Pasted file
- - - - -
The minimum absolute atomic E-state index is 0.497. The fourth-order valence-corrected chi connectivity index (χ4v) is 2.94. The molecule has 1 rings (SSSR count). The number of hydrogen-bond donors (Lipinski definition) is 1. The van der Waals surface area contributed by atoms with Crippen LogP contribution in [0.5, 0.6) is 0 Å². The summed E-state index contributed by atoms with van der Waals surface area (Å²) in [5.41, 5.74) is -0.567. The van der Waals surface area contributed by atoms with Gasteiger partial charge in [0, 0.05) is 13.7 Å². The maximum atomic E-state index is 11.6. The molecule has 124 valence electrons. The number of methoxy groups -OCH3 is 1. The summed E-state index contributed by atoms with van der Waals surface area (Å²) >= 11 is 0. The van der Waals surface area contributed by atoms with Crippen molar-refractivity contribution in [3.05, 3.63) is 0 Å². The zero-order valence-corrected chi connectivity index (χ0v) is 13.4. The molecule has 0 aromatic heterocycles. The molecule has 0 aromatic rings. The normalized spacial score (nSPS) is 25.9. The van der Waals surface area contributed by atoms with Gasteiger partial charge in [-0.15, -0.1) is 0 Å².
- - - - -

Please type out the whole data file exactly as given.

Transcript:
The minimum absolute atomic E-state index is 0.497. The fourth-order valence-corrected chi connectivity index (χ4v) is 2.94. The molecule has 1 rings (SSSR count). The number of hydrogen-bond donors (Lipinski definition) is 1. The van der Waals surface area contributed by atoms with Crippen LogP contribution in [0.5, 0.6) is 0 Å². The summed E-state index contributed by atoms with van der Waals surface area (Å²) in [5.41, 5.74) is -0.567. The van der Waals surface area contributed by atoms with Gasteiger partial charge in [0, 0.05) is 13.7 Å². The maximum atomic E-state index is 11.6. The molecule has 124 valence electrons. The number of methoxy groups -OCH3 is 1. The summed E-state index contributed by atoms with van der Waals surface area (Å²) >= 11 is 0. The van der Waals surface area contributed by atoms with Crippen molar-refractivity contribution in [3.05, 3.63) is 0 Å². The zero-order valence-corrected chi connectivity index (χ0v) is 13.4. The molecule has 0 aromatic heterocycles. The molecule has 0 aromatic rings. The normalized spacial score (nSPS) is 25.9. The van der Waals surface area contributed by atoms with Gasteiger partial charge in [-0.15, -0.1) is 0 Å².